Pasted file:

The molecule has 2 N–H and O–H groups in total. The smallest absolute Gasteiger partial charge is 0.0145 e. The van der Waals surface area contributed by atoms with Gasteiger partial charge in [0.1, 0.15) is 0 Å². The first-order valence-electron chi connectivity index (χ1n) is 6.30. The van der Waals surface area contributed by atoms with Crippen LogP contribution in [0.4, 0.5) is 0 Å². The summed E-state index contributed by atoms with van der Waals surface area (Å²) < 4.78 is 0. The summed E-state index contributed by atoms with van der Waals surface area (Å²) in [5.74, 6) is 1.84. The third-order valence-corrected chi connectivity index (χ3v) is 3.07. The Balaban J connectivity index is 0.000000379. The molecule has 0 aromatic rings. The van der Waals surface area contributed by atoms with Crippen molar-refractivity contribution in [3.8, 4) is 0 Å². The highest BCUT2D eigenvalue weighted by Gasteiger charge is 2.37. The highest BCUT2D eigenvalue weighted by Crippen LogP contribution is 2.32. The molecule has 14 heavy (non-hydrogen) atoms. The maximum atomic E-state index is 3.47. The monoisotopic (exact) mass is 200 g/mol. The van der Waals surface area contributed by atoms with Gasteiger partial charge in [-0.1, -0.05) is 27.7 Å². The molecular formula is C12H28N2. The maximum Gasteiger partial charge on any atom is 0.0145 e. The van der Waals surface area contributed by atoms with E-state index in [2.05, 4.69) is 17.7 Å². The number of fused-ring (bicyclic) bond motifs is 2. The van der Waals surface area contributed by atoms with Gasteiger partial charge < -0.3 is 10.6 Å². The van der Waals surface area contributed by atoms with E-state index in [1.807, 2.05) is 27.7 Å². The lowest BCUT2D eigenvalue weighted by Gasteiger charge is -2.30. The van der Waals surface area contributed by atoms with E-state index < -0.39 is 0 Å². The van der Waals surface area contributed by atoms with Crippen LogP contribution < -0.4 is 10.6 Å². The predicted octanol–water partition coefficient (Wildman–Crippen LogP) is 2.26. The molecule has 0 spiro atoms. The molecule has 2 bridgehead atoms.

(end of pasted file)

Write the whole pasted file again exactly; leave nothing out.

The molecule has 2 N–H and O–H groups in total. The smallest absolute Gasteiger partial charge is 0.0145 e. The van der Waals surface area contributed by atoms with Gasteiger partial charge in [0.1, 0.15) is 0 Å². The first-order valence-electron chi connectivity index (χ1n) is 6.30. The van der Waals surface area contributed by atoms with Crippen LogP contribution in [0.4, 0.5) is 0 Å². The summed E-state index contributed by atoms with van der Waals surface area (Å²) < 4.78 is 0. The summed E-state index contributed by atoms with van der Waals surface area (Å²) in [5.74, 6) is 1.84. The third-order valence-corrected chi connectivity index (χ3v) is 3.07. The Balaban J connectivity index is 0.000000379. The molecule has 0 aromatic rings. The van der Waals surface area contributed by atoms with Crippen molar-refractivity contribution in [3.8, 4) is 0 Å². The highest BCUT2D eigenvalue weighted by Gasteiger charge is 2.37. The highest BCUT2D eigenvalue weighted by Crippen LogP contribution is 2.32. The molecule has 14 heavy (non-hydrogen) atoms. The maximum atomic E-state index is 3.47. The monoisotopic (exact) mass is 200 g/mol. The van der Waals surface area contributed by atoms with Gasteiger partial charge in [-0.1, -0.05) is 27.7 Å². The molecular formula is C12H28N2. The maximum Gasteiger partial charge on any atom is 0.0145 e. The van der Waals surface area contributed by atoms with E-state index in [2.05, 4.69) is 17.7 Å². The number of fused-ring (bicyclic) bond motifs is 2. The van der Waals surface area contributed by atoms with Gasteiger partial charge < -0.3 is 10.6 Å². The van der Waals surface area contributed by atoms with E-state index in [1.807, 2.05) is 27.7 Å². The lowest BCUT2D eigenvalue weighted by Gasteiger charge is -2.30. The van der Waals surface area contributed by atoms with E-state index < -0.39 is 0 Å². The van der Waals surface area contributed by atoms with Crippen LogP contribution < -0.4 is 10.6 Å². The predicted octanol–water partition coefficient (Wildman–Crippen LogP) is 2.26. The molecule has 0 spiro atoms. The molecule has 2 bridgehead atoms.